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Mobility and Transport newsletter





Practical Information

  • No new public consultations or calls for tender were published this week

Welcome Word


Dear Reader,

Welcome to the new newsletter on transport and mobility in Europe.

The European Commission decided last month to create a Directorate-General dedicated solely to transport and mobility policies to reflect the vital role they play in the everyday lives of our citizens and companies. One cannot imagine a united Europe without the capacity to move from one place to another in safety and comfort. Similarly, our economy would not be able to thrive without our firms being able to efficiently move goods across the continent.

This new Directorate-General will support Vice President Siim Kallas in successfully improving mobility and removing bottlenecks in our transport system. This will include further developing a sustainable internal transport market, stimulating technological renewal, modernising our transport infrastructure and promoting policies and legislation that bring greater safety, security and passengers rights.

This newsletter will update you on our continuing efforts to create transport services and an infrastructure suitable for a Europe on the move. Thank you for your support.


Matthias Ruete

Director-General of the Mobility and Transport DG



The Commission urges the Member States to ensure measures to prevent maritime piracy are applied

The European Commission has adopted a recommendation addressed to the Member States to ensure the effective application of measures for self-protection and for preventing acts of piracy and armed attacks against ships. These measures – known as 'Best Management Practices' (BMP) – have been adopted by the International Maritime Organisation (IMO).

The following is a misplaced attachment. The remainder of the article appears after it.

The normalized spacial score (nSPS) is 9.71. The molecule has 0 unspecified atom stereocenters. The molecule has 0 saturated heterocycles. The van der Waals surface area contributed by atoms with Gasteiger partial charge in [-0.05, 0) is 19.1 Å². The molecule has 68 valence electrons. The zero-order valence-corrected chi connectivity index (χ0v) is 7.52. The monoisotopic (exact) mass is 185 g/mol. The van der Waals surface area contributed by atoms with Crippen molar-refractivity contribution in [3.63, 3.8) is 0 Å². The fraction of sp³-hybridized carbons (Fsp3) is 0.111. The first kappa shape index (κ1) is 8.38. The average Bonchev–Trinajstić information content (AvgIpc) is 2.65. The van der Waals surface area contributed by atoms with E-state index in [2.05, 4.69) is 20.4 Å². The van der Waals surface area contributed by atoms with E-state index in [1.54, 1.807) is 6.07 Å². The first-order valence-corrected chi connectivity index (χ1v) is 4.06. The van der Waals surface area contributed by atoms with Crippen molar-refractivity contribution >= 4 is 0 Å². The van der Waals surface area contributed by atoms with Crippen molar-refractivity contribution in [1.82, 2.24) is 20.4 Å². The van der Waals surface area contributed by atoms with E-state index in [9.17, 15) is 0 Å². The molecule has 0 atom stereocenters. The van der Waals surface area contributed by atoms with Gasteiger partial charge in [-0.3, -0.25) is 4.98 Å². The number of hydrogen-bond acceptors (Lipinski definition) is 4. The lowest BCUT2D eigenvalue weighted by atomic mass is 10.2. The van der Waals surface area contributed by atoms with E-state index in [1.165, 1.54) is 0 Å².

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More: Piracy Seminar


Georgia to gradually integrate into the European common aviation market

Georgia and the European Union have initialled a comprehensive air services agreement at a meeting in Tbilisi, Georgia, which will open up and integrate the respective markets, strengthen cooperation and offer new opportunities for consumers and operators. Following three rounds of negotiations over the past six months, the two sides have agreed to develop a "Common Aviation Area" between Georgia and the EU, within two years after signature, based on common rules in important areas such as aviation safety and security.

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More: International Aviation


European Parliament enquires about first railway package

Vice-President Siim Kallas answered this week an oral question tabled by the European Parliament on the implementation of the 1st railway package. The European Parliament wanted to know why the majority of Member States had failed to implement the package up to now, the follow-up by the Commission on this and the lessons to be drawn.